‘Blink’ by Malcolm Gladwell

I bought a book today that’s a gift for my cousin. But I read it first because, well, I had to ensure that the Christmas present was a good one, right? This is the second time that I’ve read a book cover-to-cover in a single day and there really is something to be said for it. Edgar Allen Poe discussed the point once when talking about his short stories: everything that needs to be said is able to be digested as a whole. (Obviously he used more words that I.)

Don’t get me wrong; for many novels it’s an absurd idea to sit down and read until you’re done. But, for me, it worked for Perfume and today it worked for Malcolm Gladwell’s nonfiction Blink.

Malcolm Gladwell is a writer, and a journalist in the best sense of the word. His work I’ve read in The New Yorker has been well-researched and entertaining without exception, although I’ve only read a handful of his articles so far. I’m somewhat dismayed to just have discovered an extensive archive that I fear may take up a lot of my time in the near future.

He is also an excellent speaker. At TED he talked about pasta sauce and the way choice and like isn’t as clear-cut as it seems. And at the New Yorker 2012 conference he talked about genius and the difference between the geniuses of today geniuses and those yesteryear. Both talks give a good insight into his intelligence, his wealth of knowledge, and his style of collecting and reporting information.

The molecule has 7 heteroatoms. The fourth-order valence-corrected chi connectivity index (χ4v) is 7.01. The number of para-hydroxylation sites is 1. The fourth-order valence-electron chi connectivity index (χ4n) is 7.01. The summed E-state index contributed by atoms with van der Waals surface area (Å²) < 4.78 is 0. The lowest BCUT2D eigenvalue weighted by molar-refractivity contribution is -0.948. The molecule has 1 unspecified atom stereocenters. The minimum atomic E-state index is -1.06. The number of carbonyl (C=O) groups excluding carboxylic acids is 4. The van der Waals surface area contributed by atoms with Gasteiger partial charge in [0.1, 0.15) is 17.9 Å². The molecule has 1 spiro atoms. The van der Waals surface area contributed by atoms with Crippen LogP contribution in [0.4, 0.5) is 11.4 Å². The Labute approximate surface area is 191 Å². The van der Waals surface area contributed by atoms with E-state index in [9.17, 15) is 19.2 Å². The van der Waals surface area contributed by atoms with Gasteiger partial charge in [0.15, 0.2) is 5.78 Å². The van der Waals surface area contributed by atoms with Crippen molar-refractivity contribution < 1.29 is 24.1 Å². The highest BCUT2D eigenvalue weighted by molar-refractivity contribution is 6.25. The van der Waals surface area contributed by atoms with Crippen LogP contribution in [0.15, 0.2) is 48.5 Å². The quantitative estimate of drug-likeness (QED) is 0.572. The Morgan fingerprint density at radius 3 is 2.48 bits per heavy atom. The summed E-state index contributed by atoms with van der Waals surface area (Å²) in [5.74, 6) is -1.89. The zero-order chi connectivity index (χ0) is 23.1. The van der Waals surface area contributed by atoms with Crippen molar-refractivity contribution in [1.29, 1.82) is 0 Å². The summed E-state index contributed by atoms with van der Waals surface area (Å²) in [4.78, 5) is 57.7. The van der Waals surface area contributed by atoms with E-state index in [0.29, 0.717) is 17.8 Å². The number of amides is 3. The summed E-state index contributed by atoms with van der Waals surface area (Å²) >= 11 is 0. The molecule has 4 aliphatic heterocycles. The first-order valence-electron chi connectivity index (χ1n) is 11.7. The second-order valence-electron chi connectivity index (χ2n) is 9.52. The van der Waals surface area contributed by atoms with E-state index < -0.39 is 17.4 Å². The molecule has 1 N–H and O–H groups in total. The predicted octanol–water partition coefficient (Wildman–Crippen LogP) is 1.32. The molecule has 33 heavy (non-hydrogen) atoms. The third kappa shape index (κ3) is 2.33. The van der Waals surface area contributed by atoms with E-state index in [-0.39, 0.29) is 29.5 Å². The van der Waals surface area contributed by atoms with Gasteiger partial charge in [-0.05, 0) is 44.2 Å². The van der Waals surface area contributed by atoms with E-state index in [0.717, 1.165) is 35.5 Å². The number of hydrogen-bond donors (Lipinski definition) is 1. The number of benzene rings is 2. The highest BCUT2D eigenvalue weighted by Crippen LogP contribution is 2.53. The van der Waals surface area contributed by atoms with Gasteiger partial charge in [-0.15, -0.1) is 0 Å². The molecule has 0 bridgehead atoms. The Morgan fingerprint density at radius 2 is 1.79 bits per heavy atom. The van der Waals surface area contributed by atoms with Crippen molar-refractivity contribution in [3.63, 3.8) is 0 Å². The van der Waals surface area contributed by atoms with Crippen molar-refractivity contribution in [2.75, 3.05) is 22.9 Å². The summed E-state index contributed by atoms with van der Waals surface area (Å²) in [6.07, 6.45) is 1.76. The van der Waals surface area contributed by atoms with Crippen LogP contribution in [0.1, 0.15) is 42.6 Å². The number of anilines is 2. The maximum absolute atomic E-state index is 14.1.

This is his second book. I haven’t read his first, The Tipping Point, but I will one day. (In fact, I’ll do a lot more reading in general, if my insatiable appetite for sleep ever slackens and my indelible desire to procrastinate dissipates.) Blink discusses, from a dizzying number of viewpoints, the ways in which our brains work in the seconds before conscious processing kicks in. “Blink, and you’ll miss it”. I won’t try and replicate his examples or spoil the more surprising results; suffice it to say that when an expert tells you their opinion on something after seemingly a split second’s though, it’s worth trusting. On the other hand, to overcome our own gut reactions to things that we judge too quickly takes a lot of training — and in many cases is impossible. Our state of mind can influence our perception — no surprises there, I guess — but to such a degree that we should never take our own opinion of things too seriously.

Blink is an engrossing read by a writer who deserves his fame. Gladwell’s compilation of a slew of seemingly unrelated stories creates a compelling spiderweb of evidence to convince me, at least, that there’s a hell of a lot more going on in my brain than I give it credit for on a day-to-day basis. The most sobering part: think too much about something and you’ll destroy your opinion of it. Hmmm. I guess what I said above should now be reconsidered!